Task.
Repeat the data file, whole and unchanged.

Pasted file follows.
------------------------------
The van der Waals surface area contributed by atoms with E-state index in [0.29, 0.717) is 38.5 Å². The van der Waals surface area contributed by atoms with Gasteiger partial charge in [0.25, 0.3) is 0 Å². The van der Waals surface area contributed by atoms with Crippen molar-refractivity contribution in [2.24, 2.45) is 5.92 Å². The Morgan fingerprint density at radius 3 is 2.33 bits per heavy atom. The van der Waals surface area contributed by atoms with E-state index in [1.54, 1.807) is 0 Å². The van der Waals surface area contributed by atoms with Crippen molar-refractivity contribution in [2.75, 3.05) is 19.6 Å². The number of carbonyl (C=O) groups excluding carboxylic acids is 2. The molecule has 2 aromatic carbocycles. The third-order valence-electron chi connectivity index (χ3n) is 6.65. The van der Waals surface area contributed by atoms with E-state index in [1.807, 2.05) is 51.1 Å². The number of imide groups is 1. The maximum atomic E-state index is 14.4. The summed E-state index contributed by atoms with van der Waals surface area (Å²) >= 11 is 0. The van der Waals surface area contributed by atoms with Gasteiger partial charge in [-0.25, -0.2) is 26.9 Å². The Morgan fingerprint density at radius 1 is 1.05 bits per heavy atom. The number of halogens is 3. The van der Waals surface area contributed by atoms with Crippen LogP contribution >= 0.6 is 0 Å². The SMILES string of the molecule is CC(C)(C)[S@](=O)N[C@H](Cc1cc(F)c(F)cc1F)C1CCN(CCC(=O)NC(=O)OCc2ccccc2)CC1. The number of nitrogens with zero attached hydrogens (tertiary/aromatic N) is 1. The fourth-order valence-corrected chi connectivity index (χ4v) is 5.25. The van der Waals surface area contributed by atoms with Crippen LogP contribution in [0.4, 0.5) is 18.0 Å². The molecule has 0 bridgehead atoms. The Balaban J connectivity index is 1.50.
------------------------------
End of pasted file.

The van der Waals surface area contributed by atoms with E-state index in [0.29, 0.717) is 38.5 Å². The van der Waals surface area contributed by atoms with Gasteiger partial charge in [0.25, 0.3) is 0 Å². The van der Waals surface area contributed by atoms with Crippen molar-refractivity contribution in [2.24, 2.45) is 5.92 Å². The Morgan fingerprint density at radius 3 is 2.33 bits per heavy atom. The van der Waals surface area contributed by atoms with E-state index in [1.54, 1.807) is 0 Å². The van der Waals surface area contributed by atoms with Crippen molar-refractivity contribution in [2.75, 3.05) is 19.6 Å². The number of carbonyl (C=O) groups excluding carboxylic acids is 2. The molecule has 2 aromatic carbocycles. The third-order valence-electron chi connectivity index (χ3n) is 6.65. The van der Waals surface area contributed by atoms with E-state index in [1.807, 2.05) is 51.1 Å². The number of imide groups is 1. The maximum atomic E-state index is 14.4. The summed E-state index contributed by atoms with van der Waals surface area (Å²) >= 11 is 0. The van der Waals surface area contributed by atoms with Gasteiger partial charge in [-0.25, -0.2) is 26.9 Å². The Morgan fingerprint density at radius 1 is 1.05 bits per heavy atom. The number of halogens is 3. The van der Waals surface area contributed by atoms with Crippen LogP contribution >= 0.6 is 0 Å². The SMILES string of the molecule is CC(C)(C)[S@](=O)N[C@H](Cc1cc(F)c(F)cc1F)C1CCN(CCC(=O)NC(=O)OCc2ccccc2)CC1. The number of nitrogens with zero attached hydrogens (tertiary/aromatic N) is 1. The fourth-order valence-corrected chi connectivity index (χ4v) is 5.25. The van der Waals surface area contributed by atoms with Crippen LogP contribution in [0.4, 0.5) is 18.0 Å². The molecule has 0 bridgehead atoms. The Balaban J connectivity index is 1.50.